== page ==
Thereafter, the internal exposed portion of the lead frame A exposed within the cavity E and the surfaces of the platform F to mount a cap such as cap 17 of FIG. 2 are liquid honed. The liquid honing treatment is carried out by treating the surfaces to the abrasive solution at a pressure of 3 Kg/cm2 at a flow rate of abrasive solution of 1 sec/cm2 by means of a liquid honing apparatus such as that manufactured and sold by Suji-Seiki Co., Ltd. of Japan, using an abrasive solution consisting of water and aluminum oxide (20-30 microns grain size) with a mixture of 2 parts water and 1 part abrasive material, by volume. The liquid honing treatment results in the removal of contaminants such as powdery dust, on the lead frame which is exposed within the cavity and results in increased adherence being obtained between the platform F and the cap to be applied thereto.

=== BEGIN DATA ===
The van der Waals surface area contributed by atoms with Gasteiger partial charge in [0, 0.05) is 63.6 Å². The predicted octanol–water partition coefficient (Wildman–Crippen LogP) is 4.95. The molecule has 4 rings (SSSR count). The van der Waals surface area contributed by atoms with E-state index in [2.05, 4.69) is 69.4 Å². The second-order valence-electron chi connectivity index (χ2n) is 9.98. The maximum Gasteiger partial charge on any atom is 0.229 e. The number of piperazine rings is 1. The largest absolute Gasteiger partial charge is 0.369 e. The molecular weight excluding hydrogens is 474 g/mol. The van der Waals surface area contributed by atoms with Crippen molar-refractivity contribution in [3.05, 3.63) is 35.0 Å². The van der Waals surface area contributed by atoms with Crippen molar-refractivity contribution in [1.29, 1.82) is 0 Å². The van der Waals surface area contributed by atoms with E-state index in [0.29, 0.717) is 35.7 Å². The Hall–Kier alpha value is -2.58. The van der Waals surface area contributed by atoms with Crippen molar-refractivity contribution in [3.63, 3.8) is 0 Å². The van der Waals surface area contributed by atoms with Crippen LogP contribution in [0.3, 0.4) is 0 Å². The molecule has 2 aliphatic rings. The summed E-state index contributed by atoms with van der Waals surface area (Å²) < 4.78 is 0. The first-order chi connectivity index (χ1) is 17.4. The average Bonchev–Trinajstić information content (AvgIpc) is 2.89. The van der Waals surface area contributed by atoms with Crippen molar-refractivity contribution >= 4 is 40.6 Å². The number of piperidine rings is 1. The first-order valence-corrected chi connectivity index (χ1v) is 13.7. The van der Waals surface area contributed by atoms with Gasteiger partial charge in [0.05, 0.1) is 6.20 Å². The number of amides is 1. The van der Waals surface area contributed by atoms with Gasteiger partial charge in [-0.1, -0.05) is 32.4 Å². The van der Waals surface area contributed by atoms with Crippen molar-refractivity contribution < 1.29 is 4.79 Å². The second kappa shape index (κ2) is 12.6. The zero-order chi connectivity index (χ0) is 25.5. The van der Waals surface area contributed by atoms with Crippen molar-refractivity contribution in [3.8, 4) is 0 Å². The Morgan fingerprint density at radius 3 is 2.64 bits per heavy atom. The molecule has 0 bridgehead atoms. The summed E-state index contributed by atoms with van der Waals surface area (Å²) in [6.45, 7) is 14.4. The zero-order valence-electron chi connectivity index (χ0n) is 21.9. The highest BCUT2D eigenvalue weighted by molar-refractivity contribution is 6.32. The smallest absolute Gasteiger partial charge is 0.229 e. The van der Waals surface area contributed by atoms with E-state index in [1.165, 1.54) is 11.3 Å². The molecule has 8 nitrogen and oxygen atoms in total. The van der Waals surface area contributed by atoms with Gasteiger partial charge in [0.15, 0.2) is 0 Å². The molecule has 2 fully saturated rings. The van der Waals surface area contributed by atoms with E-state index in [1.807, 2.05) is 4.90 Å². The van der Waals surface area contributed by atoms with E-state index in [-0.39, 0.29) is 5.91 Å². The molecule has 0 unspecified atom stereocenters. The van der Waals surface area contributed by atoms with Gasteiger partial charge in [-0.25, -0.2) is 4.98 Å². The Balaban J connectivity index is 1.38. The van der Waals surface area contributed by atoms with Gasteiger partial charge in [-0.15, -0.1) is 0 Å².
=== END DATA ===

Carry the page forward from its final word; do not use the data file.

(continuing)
The portion of the lead frame exposed within the cavity is then gold-plated by partial plating methods which are conventional to obtain a lead frame molding. The lead frame molding thus obtained is shown at G in FIG. 3. In FIG. 3, the phospor bronze lead frame A is provided with a lead frame portion B buried within the molding material defining the header D while the portion of the lead frame extending externally of the molded header D and consisting of the external leads, is shown at C. These leads may be socketed. The epoxy resin molded header D is molded so as to provide cavity E for receiving the semi-conductor elements such as element (2) of FIG. 2 and a platform defined by surface F to each side of cavity E for binding and mounting the cap such as cap 17, in FIG. 2 thereon. The molder header is 31.7 millimeters in length, 13.5 millimeters in width and 3.95 millimeters in thickness. The cap to be mounted on the platform is preferably 16.2 millimeters in length, 13.5 millimeters in width and 1.0 millimeters in thickness. The semi-conductor element such as element 2 of FIG. 2 to be hermetically sealed therein is sealed by binding and mounting the cap on the platform by way of a heat and pressure sensitive adhesive (not shown) between platform F and the cap. The characteristic test of the lead frame formed in accordance with Example 1 and as shown in FIG. 3 is illustrated in the first column of Table 1 identified as Example 1.